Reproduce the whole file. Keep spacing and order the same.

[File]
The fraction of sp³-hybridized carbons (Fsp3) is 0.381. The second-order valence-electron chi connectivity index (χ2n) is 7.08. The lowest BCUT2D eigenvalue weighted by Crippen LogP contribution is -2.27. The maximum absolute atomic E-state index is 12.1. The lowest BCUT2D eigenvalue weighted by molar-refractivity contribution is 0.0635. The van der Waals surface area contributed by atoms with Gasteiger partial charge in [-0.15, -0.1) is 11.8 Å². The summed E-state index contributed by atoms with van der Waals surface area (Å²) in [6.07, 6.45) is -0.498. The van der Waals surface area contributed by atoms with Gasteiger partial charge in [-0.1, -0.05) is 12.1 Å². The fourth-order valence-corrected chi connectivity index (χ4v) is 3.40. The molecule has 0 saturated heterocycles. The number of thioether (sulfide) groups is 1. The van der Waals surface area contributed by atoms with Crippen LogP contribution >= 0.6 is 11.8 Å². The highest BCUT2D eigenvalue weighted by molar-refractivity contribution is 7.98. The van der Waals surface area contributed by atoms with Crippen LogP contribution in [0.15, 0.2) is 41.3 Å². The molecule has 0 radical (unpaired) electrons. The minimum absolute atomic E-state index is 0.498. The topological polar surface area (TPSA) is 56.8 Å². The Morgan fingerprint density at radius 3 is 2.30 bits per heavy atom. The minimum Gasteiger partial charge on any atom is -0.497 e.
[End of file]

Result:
The fraction of sp³-hybridized carbons (Fsp3) is 0.381. The second-order valence-electron chi connectivity index (χ2n) is 7.08. The lowest BCUT2D eigenvalue weighted by Crippen LogP contribution is -2.27. The maximum absolute atomic E-state index is 12.1. The lowest BCUT2D eigenvalue weighted by molar-refractivity contribution is 0.0635. The van der Waals surface area contributed by atoms with Gasteiger partial charge in [-0.15, -0.1) is 11.8 Å². The summed E-state index contributed by atoms with van der Waals surface area (Å²) in [6.07, 6.45) is -0.498. The van der Waals surface area contributed by atoms with Gasteiger partial charge in [-0.1, -0.05) is 12.1 Å². The fourth-order valence-corrected chi connectivity index (χ4v) is 3.40. The molecule has 0 saturated heterocycles. The number of thioether (sulfide) groups is 1. The van der Waals surface area contributed by atoms with Crippen LogP contribution >= 0.6 is 11.8 Å². The highest BCUT2D eigenvalue weighted by molar-refractivity contribution is 7.98. The van der Waals surface area contributed by atoms with Crippen LogP contribution in [0.15, 0.2) is 41.3 Å². The molecule has 0 radical (unpaired) electrons. The minimum absolute atomic E-state index is 0.498. The topological polar surface area (TPSA) is 56.8 Å². The Morgan fingerprint density at radius 3 is 2.30 bits per heavy atom. The minimum Gasteiger partial charge on any atom is -0.497 e.